Spider webs strengthened by local sacrifices
Feb 3, 2012 4 comments
The incredible robustness of spider webs, which lets them survive even the fiercest of storms, is down to a feature of the silk that localizes damage to small sections of the web. That is the finding of a group of researchers based in the US and Italy, which believes this property of spider silk could even help civil engineers to devise more robust structures.
The resilience of spider silk has long been noted by both bioscientists and physical scientists. Indeed, earlier analyses by physicists have shown that spider silk – owing to its combination of strength and extreme ductility – has a greater tensile strength than even high-grade steel. But these studies did not managed to explain how spider webs can remain relatively intact after being subjected to extreme loading such as hurricane-strength winds.
An answer to this question may now be at hand, courtesy of a team at the Massachusetts Institute of Technology (MIT) and the Polytechnic of Turin. The researchers, led by MIT’s Markus Buehler, have combined modelling with experiment to relate the nanoscale properties of spider silk to the large-scale integrity of spider webs.
Focus on failure
A spider's silk is made from basic proteins, including some that form thin, planar crystals called beta sheets. When a stress is applied to a strand of spider silk, these sheets slide across each other until, eventually, the silk ruptures. To examine this process of structural failure, Buehler and colleagues have developed an atomic-scale simulation of silk from the Nephila clavipes – a species of golden orb-web spider native to the warmer regions of the Americas. The results were then validated by experiment.
The researchers discovered that when the spider silk is subjected to an applied load, the stiffness of the silk varies in a nonlinear fashion. Under light stresses, the silk responds in a fairly uniform way by softening and spreading the load across the entire web. But as this stress is increased, the material becomes stiffer near the applied load but remains soft elsewhere in the web.
When the failure point is eventually reached – at a stress of about 1400 MPa and strain of 67% – the stiff silk ruptures, but only in the region where the load was applied. In this way, the web is effectively sacrificing only a small section, which can then be repaired by the spider.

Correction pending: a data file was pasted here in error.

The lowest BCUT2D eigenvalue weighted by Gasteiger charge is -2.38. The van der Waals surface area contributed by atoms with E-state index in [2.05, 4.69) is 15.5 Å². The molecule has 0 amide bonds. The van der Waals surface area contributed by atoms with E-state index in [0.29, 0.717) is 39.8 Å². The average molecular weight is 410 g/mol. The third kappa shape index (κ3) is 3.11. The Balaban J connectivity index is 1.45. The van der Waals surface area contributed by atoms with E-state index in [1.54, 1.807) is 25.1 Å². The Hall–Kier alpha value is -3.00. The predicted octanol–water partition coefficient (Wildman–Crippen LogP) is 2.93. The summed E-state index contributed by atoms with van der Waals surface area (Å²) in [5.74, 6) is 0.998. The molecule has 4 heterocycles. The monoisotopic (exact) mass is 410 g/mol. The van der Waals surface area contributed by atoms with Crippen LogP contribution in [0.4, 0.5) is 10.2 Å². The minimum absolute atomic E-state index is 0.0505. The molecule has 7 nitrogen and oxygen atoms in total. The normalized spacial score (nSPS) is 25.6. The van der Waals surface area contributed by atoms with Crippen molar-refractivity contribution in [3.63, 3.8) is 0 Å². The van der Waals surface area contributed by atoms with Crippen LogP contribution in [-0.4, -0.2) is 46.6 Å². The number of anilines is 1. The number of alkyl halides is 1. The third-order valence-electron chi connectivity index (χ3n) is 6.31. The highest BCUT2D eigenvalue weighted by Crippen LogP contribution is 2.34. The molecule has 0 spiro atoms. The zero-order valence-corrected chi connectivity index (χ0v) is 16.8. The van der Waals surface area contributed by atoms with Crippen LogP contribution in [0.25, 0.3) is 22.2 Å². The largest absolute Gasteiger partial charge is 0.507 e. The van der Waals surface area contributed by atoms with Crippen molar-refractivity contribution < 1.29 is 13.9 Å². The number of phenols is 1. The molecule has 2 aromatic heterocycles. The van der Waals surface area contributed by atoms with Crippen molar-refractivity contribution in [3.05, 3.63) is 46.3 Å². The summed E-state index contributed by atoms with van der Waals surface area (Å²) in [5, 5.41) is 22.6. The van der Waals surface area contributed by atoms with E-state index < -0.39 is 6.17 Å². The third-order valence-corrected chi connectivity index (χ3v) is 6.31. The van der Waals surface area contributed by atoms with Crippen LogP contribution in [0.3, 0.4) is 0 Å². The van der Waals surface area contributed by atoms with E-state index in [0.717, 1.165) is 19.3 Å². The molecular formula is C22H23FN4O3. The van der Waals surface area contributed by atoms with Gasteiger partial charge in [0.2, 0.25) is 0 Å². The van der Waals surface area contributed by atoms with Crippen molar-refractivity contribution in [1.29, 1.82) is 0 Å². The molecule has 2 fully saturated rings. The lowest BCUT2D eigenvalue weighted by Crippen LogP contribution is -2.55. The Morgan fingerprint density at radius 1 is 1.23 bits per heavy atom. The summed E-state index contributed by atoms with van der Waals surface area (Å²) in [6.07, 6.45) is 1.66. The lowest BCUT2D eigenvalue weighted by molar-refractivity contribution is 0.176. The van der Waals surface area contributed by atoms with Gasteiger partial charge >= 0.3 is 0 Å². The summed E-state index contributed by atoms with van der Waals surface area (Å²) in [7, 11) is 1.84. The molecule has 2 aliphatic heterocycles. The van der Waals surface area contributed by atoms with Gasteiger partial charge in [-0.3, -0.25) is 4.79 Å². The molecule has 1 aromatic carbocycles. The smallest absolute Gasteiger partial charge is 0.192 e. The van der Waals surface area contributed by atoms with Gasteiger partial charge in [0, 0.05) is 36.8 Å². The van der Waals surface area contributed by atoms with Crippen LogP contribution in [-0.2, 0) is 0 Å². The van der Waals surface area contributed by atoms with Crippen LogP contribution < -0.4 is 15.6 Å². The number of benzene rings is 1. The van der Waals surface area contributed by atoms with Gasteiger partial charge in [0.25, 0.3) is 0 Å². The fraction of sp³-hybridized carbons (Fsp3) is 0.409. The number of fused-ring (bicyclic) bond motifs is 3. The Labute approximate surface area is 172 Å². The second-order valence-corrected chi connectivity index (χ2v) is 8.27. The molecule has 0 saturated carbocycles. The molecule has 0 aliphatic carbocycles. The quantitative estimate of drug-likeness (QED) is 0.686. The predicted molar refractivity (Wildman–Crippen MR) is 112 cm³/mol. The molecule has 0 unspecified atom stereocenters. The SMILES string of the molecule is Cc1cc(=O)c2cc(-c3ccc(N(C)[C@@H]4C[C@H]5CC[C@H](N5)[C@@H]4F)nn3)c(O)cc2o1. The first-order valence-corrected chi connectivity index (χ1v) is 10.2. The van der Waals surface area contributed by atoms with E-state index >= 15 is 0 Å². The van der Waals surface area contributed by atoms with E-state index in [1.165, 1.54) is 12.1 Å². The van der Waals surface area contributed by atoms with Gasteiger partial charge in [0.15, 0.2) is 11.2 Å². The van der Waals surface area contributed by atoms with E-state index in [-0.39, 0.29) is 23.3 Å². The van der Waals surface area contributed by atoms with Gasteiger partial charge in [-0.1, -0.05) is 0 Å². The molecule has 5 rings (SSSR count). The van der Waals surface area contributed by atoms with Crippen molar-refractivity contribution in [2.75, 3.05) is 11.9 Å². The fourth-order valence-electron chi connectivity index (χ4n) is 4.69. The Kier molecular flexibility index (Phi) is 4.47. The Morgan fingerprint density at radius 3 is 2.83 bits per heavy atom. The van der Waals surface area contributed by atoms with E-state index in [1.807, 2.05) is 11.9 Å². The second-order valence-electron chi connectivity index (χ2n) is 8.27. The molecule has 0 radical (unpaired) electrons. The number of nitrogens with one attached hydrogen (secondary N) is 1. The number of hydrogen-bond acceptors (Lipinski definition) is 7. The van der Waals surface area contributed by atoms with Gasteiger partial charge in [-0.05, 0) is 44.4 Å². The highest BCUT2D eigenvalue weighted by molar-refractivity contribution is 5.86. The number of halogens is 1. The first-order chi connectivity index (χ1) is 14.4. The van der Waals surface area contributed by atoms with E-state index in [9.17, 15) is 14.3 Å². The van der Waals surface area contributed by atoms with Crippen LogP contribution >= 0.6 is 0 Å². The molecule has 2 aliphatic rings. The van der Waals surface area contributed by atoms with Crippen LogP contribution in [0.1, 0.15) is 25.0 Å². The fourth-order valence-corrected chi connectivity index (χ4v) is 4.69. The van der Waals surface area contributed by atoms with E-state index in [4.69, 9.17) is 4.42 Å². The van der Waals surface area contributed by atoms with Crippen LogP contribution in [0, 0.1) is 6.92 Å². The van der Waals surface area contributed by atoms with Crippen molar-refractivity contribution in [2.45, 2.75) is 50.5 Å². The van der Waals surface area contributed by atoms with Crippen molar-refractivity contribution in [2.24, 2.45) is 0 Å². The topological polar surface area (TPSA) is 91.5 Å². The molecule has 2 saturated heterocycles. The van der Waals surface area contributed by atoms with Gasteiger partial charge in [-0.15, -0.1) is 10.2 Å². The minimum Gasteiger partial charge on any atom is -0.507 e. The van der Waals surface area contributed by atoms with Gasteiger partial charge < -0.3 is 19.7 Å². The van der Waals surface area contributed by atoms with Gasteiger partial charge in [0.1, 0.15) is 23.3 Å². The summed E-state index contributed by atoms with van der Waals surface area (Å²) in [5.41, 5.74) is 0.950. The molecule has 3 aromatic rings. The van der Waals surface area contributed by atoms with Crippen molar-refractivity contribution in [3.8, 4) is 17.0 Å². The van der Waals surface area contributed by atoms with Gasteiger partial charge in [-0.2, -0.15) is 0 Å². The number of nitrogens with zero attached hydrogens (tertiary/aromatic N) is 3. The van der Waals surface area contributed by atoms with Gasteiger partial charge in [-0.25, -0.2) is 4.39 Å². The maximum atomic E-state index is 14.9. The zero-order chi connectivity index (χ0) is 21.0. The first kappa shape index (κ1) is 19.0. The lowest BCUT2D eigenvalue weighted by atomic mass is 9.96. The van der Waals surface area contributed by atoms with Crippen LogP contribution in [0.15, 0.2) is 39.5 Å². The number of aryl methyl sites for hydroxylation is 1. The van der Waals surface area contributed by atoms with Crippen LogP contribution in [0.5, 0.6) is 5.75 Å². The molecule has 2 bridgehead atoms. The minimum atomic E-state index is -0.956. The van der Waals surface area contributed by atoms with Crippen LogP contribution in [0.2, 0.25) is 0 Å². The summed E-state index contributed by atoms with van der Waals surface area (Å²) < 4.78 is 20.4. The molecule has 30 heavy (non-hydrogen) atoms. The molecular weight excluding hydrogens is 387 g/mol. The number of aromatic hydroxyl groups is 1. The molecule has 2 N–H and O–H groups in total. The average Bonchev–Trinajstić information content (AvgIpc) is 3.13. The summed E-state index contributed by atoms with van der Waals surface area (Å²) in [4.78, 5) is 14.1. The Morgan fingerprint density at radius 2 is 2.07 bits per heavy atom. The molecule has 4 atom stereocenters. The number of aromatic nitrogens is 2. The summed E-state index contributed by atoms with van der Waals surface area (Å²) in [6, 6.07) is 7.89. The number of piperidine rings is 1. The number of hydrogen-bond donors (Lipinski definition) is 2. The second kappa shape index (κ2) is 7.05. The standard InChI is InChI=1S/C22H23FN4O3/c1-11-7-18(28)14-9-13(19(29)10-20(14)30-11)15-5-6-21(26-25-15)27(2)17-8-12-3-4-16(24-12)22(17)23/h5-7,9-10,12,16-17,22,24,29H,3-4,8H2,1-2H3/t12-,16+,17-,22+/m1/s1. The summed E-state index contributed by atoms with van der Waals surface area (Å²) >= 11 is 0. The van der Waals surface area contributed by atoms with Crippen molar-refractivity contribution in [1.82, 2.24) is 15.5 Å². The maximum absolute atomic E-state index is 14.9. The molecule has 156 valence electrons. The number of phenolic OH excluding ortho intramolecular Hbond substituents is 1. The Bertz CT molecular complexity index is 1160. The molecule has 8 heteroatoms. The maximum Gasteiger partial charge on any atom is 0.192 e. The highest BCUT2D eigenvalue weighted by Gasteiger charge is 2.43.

"When we started testing our webs via simulation, we noticed that – no matter how we plucked and pulled – the web would only fail where we applied the load. This was very unexpected and exciting," Buehler told physicsworld.com. "To confirm that this was the behaviour of true webs, we found some webs in the natural environment and then plucked and pulled in the same manner. They failed just as our models had predicted."
The manner in which spider silk sacrifices small sections contrasts with many other biological materials, including bone, which spread applied stresses broadly. Although it is often useful for a bone to spread the load, the downside is that structural damage is sustained along large parts of the bone prior to a break. Buehler believes that the spider silk's alternative of localizing damage could be adapted by civil engineers to improve certain building designs.
"A building engineered with the same principles could be subject to a small fire, a car crash or a terrorist attack and only fail where these 'loads' were applied," says Buehler. "The remainder of the building would remain functional." Buehler believes that, more indirectly, the sacrificial nature of spider silk could also lead to improved infrastructure designs in many other sectors including power grids and the Web.
Philip LeDuc, an engineer at Carnegie Mellon University in the US, is impressed by the way that this new research connects the behaviour of spider silk across different scales. "The really challenging part that the researchers are consistently able to address is how fundamentals at the nanometre scale can translate into actual results that can be more than 10,000,000 larger," he notes.
This research is described in Nature.
About the author
James Dacey is multimedia projects editor for Physics World